Even if you’ve never laced up a pair of running shoes, you’ve probably heard the term “runner’s high,” a phrase that describes the feeling of euphoria some people experience while doing intense exercise. If you’re exercise-adverse, you might be a little skeptical that pounding the pavement can actually make you feel good, but trust us, it’s a scientifically proven thing: that joyful, relaxed feeling is caused by a rush of chemicals in your brain called endorphins. But don’t worry, you can get a boost of these feel-good chemicals from doing (and even eating!) other things, so no running is actually required! But is there a benefit to them past the brief, enjoyable sensation you get from them? How can you increase your endorphin levels? And can you get too much of a good thing?
The Natural Pain Reliever
So, what are endorphins, exactly? Well, the term itself comes from two words: endogenous (which means coming from the body) and morphine (the opiate pain reliever), so the name is actually a pretty good description of what endorphins do. They are your body’s own natural pain reliever, produced by your pituitary gland and central nervous system, and released to act on your opiate receptors in different situations.
The situations in which they are released include pleasurable activities, but also situations in which you’re stressed or in pain; they increase feelings of pleasure and well-being, as well as reduce pain and discomfort. Endorphins, like dopamine, light up our pleasure centers, but while dopamine is more of a “reward” chemical, endorphins move us away from pain and toward pleasurable feelings to keep us going.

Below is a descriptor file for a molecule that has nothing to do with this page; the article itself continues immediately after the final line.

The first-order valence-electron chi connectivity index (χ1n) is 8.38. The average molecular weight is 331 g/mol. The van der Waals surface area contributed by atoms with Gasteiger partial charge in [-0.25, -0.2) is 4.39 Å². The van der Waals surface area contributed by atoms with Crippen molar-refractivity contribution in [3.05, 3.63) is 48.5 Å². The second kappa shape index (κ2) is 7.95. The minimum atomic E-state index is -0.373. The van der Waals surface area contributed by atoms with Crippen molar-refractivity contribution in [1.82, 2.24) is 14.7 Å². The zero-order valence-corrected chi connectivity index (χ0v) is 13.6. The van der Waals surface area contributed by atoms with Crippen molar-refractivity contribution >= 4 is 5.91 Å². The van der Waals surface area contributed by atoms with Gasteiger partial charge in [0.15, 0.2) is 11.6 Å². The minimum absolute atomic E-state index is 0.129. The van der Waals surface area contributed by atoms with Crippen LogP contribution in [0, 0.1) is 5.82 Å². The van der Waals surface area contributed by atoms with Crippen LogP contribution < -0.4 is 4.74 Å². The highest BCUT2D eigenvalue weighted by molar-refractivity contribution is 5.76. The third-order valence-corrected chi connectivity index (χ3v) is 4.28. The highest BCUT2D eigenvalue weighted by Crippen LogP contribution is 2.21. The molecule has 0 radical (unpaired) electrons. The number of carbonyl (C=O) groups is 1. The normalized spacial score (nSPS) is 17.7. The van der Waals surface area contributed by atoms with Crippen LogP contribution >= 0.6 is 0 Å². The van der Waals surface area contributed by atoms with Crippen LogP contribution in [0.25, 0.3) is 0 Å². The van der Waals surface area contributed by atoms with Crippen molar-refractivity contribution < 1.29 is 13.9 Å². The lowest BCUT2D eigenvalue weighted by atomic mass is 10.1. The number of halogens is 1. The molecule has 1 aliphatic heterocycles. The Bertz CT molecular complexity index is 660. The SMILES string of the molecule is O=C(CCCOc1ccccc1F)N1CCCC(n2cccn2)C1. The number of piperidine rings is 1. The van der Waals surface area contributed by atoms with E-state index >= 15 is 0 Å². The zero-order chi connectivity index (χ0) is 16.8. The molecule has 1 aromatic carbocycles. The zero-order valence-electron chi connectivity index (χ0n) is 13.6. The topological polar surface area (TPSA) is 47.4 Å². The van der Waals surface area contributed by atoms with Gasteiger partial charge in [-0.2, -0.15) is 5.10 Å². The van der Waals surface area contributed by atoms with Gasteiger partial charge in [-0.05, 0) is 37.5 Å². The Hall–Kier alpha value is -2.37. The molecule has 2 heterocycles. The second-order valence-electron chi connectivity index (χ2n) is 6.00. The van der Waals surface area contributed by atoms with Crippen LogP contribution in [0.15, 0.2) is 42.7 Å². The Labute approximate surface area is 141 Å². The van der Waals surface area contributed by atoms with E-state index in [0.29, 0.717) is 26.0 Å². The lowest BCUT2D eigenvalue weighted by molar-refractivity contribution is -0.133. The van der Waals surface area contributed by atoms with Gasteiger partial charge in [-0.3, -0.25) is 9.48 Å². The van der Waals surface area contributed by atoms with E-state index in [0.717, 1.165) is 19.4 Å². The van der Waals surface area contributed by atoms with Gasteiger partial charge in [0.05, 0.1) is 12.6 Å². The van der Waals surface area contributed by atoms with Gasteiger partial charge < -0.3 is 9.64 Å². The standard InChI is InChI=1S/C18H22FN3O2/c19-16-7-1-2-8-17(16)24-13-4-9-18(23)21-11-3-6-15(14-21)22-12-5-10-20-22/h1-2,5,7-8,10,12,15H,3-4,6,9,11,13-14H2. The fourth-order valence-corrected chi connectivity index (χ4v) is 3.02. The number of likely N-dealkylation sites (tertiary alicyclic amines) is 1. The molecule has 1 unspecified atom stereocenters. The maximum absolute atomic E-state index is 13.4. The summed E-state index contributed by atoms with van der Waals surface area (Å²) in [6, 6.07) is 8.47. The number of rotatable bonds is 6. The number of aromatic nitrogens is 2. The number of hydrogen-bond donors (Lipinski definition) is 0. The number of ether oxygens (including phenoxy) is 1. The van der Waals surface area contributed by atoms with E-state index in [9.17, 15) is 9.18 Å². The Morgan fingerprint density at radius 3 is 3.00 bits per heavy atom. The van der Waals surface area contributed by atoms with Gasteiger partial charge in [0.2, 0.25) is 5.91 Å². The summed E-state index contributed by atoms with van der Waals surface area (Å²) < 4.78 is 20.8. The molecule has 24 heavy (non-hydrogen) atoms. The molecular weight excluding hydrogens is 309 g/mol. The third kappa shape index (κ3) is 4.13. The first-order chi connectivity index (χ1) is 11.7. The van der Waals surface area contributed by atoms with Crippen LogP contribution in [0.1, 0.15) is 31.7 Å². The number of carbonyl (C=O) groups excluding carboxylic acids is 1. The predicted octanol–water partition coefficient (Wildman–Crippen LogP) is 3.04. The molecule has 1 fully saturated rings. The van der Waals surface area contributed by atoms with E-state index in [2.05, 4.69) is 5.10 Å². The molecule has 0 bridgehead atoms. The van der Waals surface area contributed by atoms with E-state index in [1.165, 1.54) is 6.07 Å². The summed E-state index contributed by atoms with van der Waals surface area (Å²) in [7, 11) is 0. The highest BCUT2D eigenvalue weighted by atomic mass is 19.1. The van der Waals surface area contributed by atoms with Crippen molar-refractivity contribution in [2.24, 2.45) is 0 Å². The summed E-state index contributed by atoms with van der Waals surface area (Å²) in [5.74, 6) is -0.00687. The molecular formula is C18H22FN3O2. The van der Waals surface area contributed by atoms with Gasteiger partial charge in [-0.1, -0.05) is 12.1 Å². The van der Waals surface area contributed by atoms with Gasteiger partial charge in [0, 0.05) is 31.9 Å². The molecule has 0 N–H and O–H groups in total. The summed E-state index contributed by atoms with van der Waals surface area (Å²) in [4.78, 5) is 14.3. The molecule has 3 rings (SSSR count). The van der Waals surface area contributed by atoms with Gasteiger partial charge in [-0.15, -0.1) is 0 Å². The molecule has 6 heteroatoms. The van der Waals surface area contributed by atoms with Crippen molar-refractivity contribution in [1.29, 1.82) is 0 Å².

The Power of Endorphins
Endorphins have benefits beyond the brief moment of pleasure they give you; they help keep the joy in your life, and help you deal with any stress that is thrown your way. Some of the many positive side effects of these wonder chemicals include:
- Reduced depression
- Reduced anxiety
- Pain relief
- Improved self-esteem
- Regulation of appetite
- Better immune response
It stands to reason that if having a healthy endorphin level is beneficial, then not having enough of them can be detrimental; it’s true that if you have low levels of endorphins, you could end up experiencing:
- An increase in symptoms of depression
- Increased anxiety
- More aches and pains
- Mood swings
- Problems with addiction
So these chemicals aren’t just something that avid runners are chasing, they’re something that we all need to be our happiest, most balanced selves – so how do we go about giving ourselves a healthy boost of endorphins?
Want Some More?